Hydrogen’s Nice, but Diesel is Cheaper

City Council says no to ETS request for 40 hydrogen-powered buses, opting to go the less expensive route

You can’t always get what you want. Those iconic words, sung by the Rolling Stones all the way back in 1969, may be running through the minds of staff at the Edmonton Transit Service (ETS) after City Council rejected a request from the transit provider to OK funding for 40 new hydrogen buses.

Council rejected the initial request — which would have come with a price tag of around $64 million — during its fall budget update late last month, opting to provide ETS with an additional $15.8 million to buy 20 diesel buses, instead.

The decision, according to acting branch manager for fleet and facility services Arjan Sharma, was one borne out of the City’s mounting financial pressures.

“The decision to invest in these 20 diesel buses will support ridership growth in a way that aligns with current fiscal realities,” he said in a statement to Urban Affairs.

But not everyone on council agreed with spending even a fraction of the requested funding, including Coun. Karen Principe, one of just two councillors to vote against the motion.

“The amount of investment required for the purchase of diesel buses during a time of energy transition was, in my opinion, too much of a risk,” Principe said.

Given the City’s commitment to net zero emissions by 2040, being skittish about investing money in vehicles that could need to be replaced with greener alternatives in the not-too-distant future makes sense, especially when you consider the City’s experience with EV buses.

In 2020, Edmonton spent more than $1 million for each of the 60 EV buses it purchased and in the ensuing three years, more than half of that electric fleet has been knocked offline by frigid winter weather. The bankruptcy of those EV buses’ parent company, Proterra, has spelled trouble when it comes to repairs.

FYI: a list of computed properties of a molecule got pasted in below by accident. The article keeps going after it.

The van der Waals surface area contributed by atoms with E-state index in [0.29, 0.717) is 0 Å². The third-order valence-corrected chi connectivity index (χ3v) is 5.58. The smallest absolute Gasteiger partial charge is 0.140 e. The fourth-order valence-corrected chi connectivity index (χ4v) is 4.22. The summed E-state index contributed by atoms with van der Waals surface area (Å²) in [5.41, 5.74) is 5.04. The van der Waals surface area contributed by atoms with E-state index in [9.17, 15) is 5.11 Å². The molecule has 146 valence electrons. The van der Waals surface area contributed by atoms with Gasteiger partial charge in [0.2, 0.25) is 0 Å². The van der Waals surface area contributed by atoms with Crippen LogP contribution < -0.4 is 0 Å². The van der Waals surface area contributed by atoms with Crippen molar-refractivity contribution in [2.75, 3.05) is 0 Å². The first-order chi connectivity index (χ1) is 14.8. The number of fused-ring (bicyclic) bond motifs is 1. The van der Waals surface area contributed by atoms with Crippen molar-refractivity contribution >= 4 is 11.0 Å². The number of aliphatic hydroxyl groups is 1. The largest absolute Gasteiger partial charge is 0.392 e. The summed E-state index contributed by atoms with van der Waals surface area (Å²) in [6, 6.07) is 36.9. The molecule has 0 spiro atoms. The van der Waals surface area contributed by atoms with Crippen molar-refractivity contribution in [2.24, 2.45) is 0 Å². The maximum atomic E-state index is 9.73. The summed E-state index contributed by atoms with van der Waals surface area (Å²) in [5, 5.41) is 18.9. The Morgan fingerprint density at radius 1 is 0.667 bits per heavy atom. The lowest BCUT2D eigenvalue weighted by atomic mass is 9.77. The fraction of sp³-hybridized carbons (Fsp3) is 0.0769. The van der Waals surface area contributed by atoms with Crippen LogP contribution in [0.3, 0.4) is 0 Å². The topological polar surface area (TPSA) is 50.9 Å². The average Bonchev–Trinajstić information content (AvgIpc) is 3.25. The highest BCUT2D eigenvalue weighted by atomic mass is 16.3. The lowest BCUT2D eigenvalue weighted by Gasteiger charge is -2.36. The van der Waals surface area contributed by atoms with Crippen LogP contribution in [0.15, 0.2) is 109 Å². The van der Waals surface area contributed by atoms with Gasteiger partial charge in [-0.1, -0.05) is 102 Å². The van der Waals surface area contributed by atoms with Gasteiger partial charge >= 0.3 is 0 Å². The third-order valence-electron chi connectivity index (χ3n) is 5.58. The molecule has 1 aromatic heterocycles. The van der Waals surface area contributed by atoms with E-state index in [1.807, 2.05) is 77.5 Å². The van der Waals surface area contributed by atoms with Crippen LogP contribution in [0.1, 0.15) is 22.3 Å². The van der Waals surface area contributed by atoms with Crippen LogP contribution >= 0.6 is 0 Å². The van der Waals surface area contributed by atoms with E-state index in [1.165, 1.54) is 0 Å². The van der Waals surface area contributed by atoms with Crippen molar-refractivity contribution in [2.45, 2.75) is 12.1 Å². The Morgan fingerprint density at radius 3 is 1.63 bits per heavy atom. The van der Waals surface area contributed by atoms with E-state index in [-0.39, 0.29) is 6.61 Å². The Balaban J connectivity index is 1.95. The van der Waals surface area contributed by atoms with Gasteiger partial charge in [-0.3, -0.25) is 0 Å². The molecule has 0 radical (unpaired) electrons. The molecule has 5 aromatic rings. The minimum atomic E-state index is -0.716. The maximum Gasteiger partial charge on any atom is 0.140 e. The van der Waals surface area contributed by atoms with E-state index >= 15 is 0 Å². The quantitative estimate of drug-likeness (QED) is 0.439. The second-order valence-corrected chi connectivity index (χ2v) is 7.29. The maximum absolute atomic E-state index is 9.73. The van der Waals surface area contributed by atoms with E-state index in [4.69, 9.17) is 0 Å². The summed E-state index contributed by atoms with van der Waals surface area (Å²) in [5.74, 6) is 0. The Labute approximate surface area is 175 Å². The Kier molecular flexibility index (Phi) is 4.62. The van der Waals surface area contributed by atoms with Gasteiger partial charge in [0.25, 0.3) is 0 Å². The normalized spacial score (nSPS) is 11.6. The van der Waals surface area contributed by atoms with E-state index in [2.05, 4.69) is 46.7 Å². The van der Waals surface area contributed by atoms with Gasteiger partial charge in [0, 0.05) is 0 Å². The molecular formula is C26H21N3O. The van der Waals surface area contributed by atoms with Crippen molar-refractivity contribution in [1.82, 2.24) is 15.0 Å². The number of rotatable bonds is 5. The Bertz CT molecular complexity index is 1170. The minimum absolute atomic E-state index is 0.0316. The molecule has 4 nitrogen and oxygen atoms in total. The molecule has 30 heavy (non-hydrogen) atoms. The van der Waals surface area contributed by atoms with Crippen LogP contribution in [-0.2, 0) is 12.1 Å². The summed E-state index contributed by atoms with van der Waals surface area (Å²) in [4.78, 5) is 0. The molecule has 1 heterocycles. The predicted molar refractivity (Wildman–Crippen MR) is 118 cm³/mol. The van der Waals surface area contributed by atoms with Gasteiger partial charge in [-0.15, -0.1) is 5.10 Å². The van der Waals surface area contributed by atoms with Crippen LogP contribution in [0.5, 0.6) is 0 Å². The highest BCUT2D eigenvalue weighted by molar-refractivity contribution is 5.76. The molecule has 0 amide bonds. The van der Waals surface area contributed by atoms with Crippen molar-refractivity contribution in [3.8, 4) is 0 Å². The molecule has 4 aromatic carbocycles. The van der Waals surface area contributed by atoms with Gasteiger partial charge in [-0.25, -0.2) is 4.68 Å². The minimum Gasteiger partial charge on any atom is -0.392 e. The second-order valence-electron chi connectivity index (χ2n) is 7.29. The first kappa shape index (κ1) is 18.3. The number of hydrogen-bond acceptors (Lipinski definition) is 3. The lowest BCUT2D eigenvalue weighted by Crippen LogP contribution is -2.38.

ETS tested a hydrogen bus on city streets last February, to prove its road-worthiness in harsh winter conditions, which has been problematic for electric vehicles.

With the City’s green fleet largely left sputtering, it’s safe to say that adding 20 more diesel engines (which are 15 to 33 per cent more emissions-heavy than hydrogen alternatives, according to the International Council of Clean Transportation) isn’t exactly climate-forward thinking. However, Sharma said he believes that the buy can still be part of a climate solution, even if it isn’t as robust as the initial ask might have offered.

“It’s an important step toward a modal shift,” he said. “Encouraging more people to use transit instead of personal vehicles.”

But there are other reasons why the ETS is pleased with the outcome. At present, the transit provider is facing a 260,000-service hour shortfall and the addition of these 20 buses will decrease that shortfall by about 50,000 hours come April 2025. While that’s a far cry from the 260,000 hours they need to make up, it’s better than nothing.

The only other dissenting voice, Coun. Jennifer Rice, voted against the motion based on feedback from constituents who she said want to see the City’s current fleet used more effectively before more vehicles are added.

“… people told me ‘No, we shouldn’t automatically add more buses, we should look at the current inventory … and make sure we are purchasing only something that’s really meeting the needs of our city,’” Rice said.

In Ward Ipiihkoohkanipiaohtsi, that means increasing transit service to southern neighbourhoods, particularly those south of the Henday.

“Rutherford, Allard, Cavanagh, Blackmud Creek, Blackburne — in those neighbourhoods some of the residents aren’t happy with the services.

“I’ve worked closely with the City to try to address those concerns but it’s not necessarily through buying additional buses, it’s the design of the bus network that may need adjustments.”